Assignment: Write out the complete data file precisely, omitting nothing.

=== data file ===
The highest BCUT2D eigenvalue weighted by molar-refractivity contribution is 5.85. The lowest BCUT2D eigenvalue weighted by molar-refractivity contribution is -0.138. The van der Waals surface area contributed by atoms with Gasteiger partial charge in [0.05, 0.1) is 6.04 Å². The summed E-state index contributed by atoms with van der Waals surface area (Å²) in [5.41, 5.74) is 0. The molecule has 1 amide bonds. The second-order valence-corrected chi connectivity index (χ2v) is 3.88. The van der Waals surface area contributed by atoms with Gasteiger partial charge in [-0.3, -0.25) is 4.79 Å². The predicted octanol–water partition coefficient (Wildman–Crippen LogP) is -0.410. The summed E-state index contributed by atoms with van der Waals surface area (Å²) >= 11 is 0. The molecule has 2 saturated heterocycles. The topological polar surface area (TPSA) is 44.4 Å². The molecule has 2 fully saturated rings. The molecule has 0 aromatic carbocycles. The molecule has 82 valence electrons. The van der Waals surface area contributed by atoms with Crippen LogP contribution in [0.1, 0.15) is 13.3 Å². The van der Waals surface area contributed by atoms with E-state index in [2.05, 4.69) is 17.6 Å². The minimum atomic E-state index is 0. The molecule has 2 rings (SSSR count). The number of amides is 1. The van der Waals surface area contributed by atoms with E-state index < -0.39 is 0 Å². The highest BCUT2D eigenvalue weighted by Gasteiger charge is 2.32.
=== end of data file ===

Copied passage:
The highest BCUT2D eigenvalue weighted by molar-refractivity contribution is 5.85. The lowest BCUT2D eigenvalue weighted by molar-refractivity contribution is -0.138. The van der Waals surface area contributed by atoms with Gasteiger partial charge in [0.05, 0.1) is 6.04 Å². The summed E-state index contributed by atoms with van der Waals surface area (Å²) in [5.41, 5.74) is 0. The molecule has 1 amide bonds. The second-order valence-corrected chi connectivity index (χ2v) is 3.88. The van der Waals surface area contributed by atoms with Gasteiger partial charge in [-0.3, -0.25) is 4.79 Å². The predicted octanol–water partition coefficient (Wildman–Crippen LogP) is -0.410. The summed E-state index contributed by atoms with van der Waals surface area (Å²) >= 11 is 0. The molecule has 2 saturated heterocycles. The topological polar surface area (TPSA) is 44.4 Å². The molecule has 2 fully saturated rings. The molecule has 0 aromatic carbocycles. The molecule has 82 valence electrons. The van der Waals surface area contributed by atoms with Crippen LogP contribution in [0.1, 0.15) is 13.3 Å². The van der Waals surface area contributed by atoms with E-state index in [2.05, 4.69) is 17.6 Å². The minimum atomic E-state index is 0. The molecule has 2 rings (SSSR count). The number of amides is 1. The van der Waals surface area contributed by atoms with E-state index < -0.39 is 0 Å². The highest BCUT2D eigenvalue weighted by Gasteiger charge is 2.32.